Washburn hit hard as Mariners fall
Rally comes up short after left-hander allows nine runs
DETROIT -- Left-hander Jarrod Washburn returned to the Mariners' starting rotation on Wednesday night and it was like he never left.After being skipped for one start following a rocky outing against the White Sox at Safeco Field on May 10 -- he surrendered seven earned runs in five innings -- Washburn was back on the hill at Comerica Park for the second game of a three-game series against the Tigers. This one was even rockier than the last. Washburn lasted 2 1/3 innings, surrendered two runs in the second inning, seven runs in the third, and absorbed the loss in Seattle's 9-4 setback to Detroit in front of 36,495. Shortstop Yuniesky Betancourt and first baseman Richie Sexson hit solo home runs for the Mariners, who lost for the ninth time in their last 10 road games and fell 11 games under .500 for the first time this season. The month of May has been especially brutal for Seattle's starting pitchers. They have a combined record of 3-12 and a composite 7.27 ERA in May, compared to a 10-10 record and 3.65 ERA in April. All this from a five-man rotation that Mel Stottlemyre called "potentially" the best he has worked with during his 20-plus seasons as a Major League pitching coach. "To have guys of this caliber struggling as much as some of them have has got me baffled," Stottlemyre said. "It's hard to explain. We can't seem to get going as a rotation. We get a couple of well-pitched games and you think we're on our way, and then run into a game like tonight (or Tuesday night) where the starter gets beat up pretty good and we have to go to the bullpen early." The last time Seattle (18-29) had back-to-back wins from its starters was April 16-17 against the Athletics in Oakland. It extended the Mariners' winning streak to three games, which remains the high-water mark for the season. "It seems like we're behind the eight-ball almost every night," manager John McLaren said. "When you're behind, 9-1 ... it's not good." The eight-ball arrived early on Wednesday night. The first five batters in the third inning reached base on singles and the station-to-station march netted the Tigers two runs. And then one swing from Marcus Thames produced four runs via a grand slam. An ensuing triple and single produced the seventh -- and final -- run of the inning, and Washburn departed. "I had good stuff and made some good pitches," Washburn (2-6, 6.99 ERA) said. "I never look at video, but came into the clubhouse and watched it. The pitch to Thames was a mistake; it came back and got too much of the plate. "But every other hit they got that inning was on a ball. I knew they were going to be aggressive, because that's the way they were [Tuesday night]. I wanted to throw good pitches early in the count and I did that, but they still found holes." The Tigers came out swinging, and connecting. Of the 43 strikes Washburn threw, only two of them were swung on and missed. "I thought Jarrod made some decent pitches, but a couple of balls found holes," McLaren said. "He wanted to stay out there. He said, 'Let me wear it', and I told him he had worn it enough."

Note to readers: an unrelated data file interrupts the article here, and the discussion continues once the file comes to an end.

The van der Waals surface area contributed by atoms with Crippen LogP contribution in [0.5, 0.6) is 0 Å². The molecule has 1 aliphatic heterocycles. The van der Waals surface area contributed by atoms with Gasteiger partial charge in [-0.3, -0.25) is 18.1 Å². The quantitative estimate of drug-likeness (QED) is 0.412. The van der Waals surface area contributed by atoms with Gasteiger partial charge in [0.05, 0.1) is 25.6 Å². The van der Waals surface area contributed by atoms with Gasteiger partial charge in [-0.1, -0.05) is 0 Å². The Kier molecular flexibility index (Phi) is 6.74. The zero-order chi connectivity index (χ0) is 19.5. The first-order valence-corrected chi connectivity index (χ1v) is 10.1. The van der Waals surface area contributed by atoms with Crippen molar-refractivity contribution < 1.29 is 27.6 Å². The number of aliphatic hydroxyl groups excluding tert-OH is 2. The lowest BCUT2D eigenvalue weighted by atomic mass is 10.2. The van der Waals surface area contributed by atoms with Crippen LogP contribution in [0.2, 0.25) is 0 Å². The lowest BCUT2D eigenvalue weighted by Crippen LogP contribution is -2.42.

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Jim Street is a reporter for MLB.com. This story was not subject to the approval of Major League Baseball or its clubs.